UACES Facebook Arkansas summer gardening tips | How to water, fertilize, and care for your garden
skip to main content

Summer Gardening Tips

 Manage Pests and Diseases

  • Scout garden frequently for signs of insects, diseases, and weeds.
  • Diseases can spread quickly. Identify any problems you spot by using our Plant Health Clinic Resources or submit a photo and Ask our Pest Crew.
  • If you are unsure about what is wrong with your plants, you can also take a plant sample or good pictures and get them to your local county agents. The earlier you identify a problem, the sooner you can get it under control.

Monitor Watering for Trees

How much should you water trees in the summer?

  • Plants, trees in particular, exhibit a delayed visual stress symptom.  Symptoms include wilt, leaf scorch, or loss of green coloration. Drought stress to many plants, trees especially, could be the beginning of a slow decline and eventual death that cannot be corrected once it occurs.
  • To avoid these problems, don’t wait to water until you see these visual symptoms.
    • For mature trees, water an inch or more once a week. Newly planted trees require watering twice a week during dry weather.
    • Frequency will depend on tree species, soil type and soil internal drainage. Be careful not to overwater. Symptoms of overwatering are the same as not watering often enough.
    • For newly planted trees and shrubs, determine moisture needs by using your forefinger as a moisture meter.
  •  Trees take a beating with high temperatures and lack of rain. If you have a prized tree you want to keep, water twice a week. When you water, water deep. It is better to water more in depth, less often and early in the morning.
  • Nutrition gets leached out with frequent watering. If you are growing trees and shrubs, they should do fine with one application of fertilizer per year—usually applied in the spring.

How to water and fertilize shrubs, plants, and turfgrass

  • When temperatures are hot, water your plants well before fertilizing, and then water the fertilizer in. Frequent, light applications are best to avoid burning.
  • Turf needs about one inch of rainfall or irrigation water per week from May through September. Early morning watering is best for reducing disease buildup. Be sure the lawn is not wet going into the night.

Summertime ornamental plant care

  • Summer is the time to dig and divide irises. Irises do best in full sun but will tolerate some shade. High fertility encourages rhizomes to rot and fewer blooms. Fertilize lightly this fall for beds that you dig and divide this summer.
  • If your summer annuals look like they are tired, fertilize them with half a pound (one cup) of 34-0-0 per 100 sq. ft. Watering is also important.
  • If grass is invading flower beds, use a grass-specific herbicide such as Fusilade/Ornamec (fluazifop-P), Segment (sethoxydim) or Envoy (clethodim).  In our trials fluazifop-P has been the most effective on bermudagrassAlways read and follow label directions or check with your county agent for specific advice.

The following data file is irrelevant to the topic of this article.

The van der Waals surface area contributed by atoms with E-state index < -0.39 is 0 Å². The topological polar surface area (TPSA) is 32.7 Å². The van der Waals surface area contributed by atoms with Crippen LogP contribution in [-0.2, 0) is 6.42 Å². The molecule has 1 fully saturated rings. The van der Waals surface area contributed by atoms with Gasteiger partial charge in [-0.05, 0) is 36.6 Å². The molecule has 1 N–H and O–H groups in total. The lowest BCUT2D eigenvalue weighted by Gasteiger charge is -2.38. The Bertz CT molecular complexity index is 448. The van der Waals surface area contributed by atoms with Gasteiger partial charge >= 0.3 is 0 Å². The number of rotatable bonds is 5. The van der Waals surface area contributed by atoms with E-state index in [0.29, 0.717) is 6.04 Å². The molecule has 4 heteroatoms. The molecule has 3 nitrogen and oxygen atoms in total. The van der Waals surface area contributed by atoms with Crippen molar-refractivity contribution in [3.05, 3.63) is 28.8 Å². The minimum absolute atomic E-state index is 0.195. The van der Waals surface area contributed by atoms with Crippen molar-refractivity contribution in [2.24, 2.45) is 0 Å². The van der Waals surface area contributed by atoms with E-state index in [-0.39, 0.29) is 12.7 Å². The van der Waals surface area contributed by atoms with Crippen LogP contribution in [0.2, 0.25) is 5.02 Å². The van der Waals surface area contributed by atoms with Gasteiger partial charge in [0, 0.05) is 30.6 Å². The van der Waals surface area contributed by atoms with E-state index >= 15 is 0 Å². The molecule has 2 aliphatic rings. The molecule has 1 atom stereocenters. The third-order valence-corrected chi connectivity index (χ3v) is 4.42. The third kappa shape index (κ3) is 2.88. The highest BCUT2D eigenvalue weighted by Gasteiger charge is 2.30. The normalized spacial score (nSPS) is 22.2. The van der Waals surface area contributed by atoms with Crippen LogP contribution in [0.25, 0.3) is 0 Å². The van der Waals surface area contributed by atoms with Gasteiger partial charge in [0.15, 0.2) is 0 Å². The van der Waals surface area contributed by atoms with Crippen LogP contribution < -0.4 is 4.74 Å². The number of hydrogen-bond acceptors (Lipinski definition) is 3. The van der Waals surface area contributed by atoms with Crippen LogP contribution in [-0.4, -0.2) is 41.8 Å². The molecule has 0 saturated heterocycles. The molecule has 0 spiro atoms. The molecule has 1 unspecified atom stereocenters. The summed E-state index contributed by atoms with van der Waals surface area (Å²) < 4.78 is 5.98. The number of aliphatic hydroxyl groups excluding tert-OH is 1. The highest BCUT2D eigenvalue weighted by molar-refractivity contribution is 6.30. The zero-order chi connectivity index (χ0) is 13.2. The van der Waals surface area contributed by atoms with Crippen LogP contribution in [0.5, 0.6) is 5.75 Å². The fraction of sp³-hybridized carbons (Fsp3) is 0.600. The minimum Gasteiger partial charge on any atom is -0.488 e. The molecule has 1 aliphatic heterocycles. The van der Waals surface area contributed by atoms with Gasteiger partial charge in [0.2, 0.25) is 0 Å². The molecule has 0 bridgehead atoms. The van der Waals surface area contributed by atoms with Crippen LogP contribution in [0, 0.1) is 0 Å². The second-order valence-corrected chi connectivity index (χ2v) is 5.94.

• For all-summer blooming perennials and shrubs, know whether they set seeds or are self-cleaning and drop spent flowers.  If your plants are trying to set seeds you will be in the seed business and not the bloom business. Deadhead the spent blooms to direct energy away from seed set and into more blooms. 
  • Rejuvenate tired annuals by removing faded flowers and cutting back long, leggy stems. Feed with a fertilizer and the plants will be back in bloom in a few weeks.

Summertime fruit and veggie gardening tips

Keep cucumbers well watered! Drought conditions will cause bitter fruit.
  • Harvest vegetables regularly to keep them setting fruit.
  • Keep plants watered and free of insects.
  • Keep pinching back flowering herbs such as basil and oregano in order to prevent them from flowering and going to seed.
  • Harvest herbs in early morning hours for peak flavor.

Pruning plants and shrubs in the summer

  • In July, prune "bleeder" trees like, maple, dogwood, elm and birch and other trees that "bleed" when pruned in winter.
  • Avoid pruning spring-flowering shrubs from now until next spring. Anything you remove now will also be removing next years flowers. Spring-flowering shrubs include azaleas, camellias, witch hazels and rhododendrons among others.
  • Prune hydrangea macrophylla as their blooms fade. Cut old flower heads off Hydrangea arborescens such as Annabelle to go a second season, but with a smaller flush of flowers.
  • Prune climbing roses and rambler roses after bloom. Remove the older canes a few inches above the graft.

How to prepare your yard and garden for fall

Plant zinnia seeds by July 4th for late bloom in annual border. The tall varieties make excellent cut flowers for late summer/fall arrangements.
  • August is the month to start your fall vegetable garden. Bush beans, cucumbers, summer squash and other short season vegetables can be planted now. Cool season vegetables such as radishes, beets, carrots, lettuce, and others can also be planted at this time. To ensure a good stand of fall crops from seed it’s best to cover rows with burlap, paper, straw or even boards to aid in keeping the soil moist and cool.
  • August/September is a good time to get rid of poison ivy and unwanted honeysuckle.  Since they are perennials, applying glyphosate (example: Roundup) or triclopyr now can keep them from storing up nutrients for winter and reduce the chance of their surviving until spring. Don’t spray when plants are drought stressed. Wait until 3-4 days after a good rain. Be sure to follow the label directions.
  • In July, start planning for a fall garden. Make plantings of squash, tomato, beans, cucumbers, southern peas, pumpkins and any other vegetables which will mature before late October.

Additional Resources

Top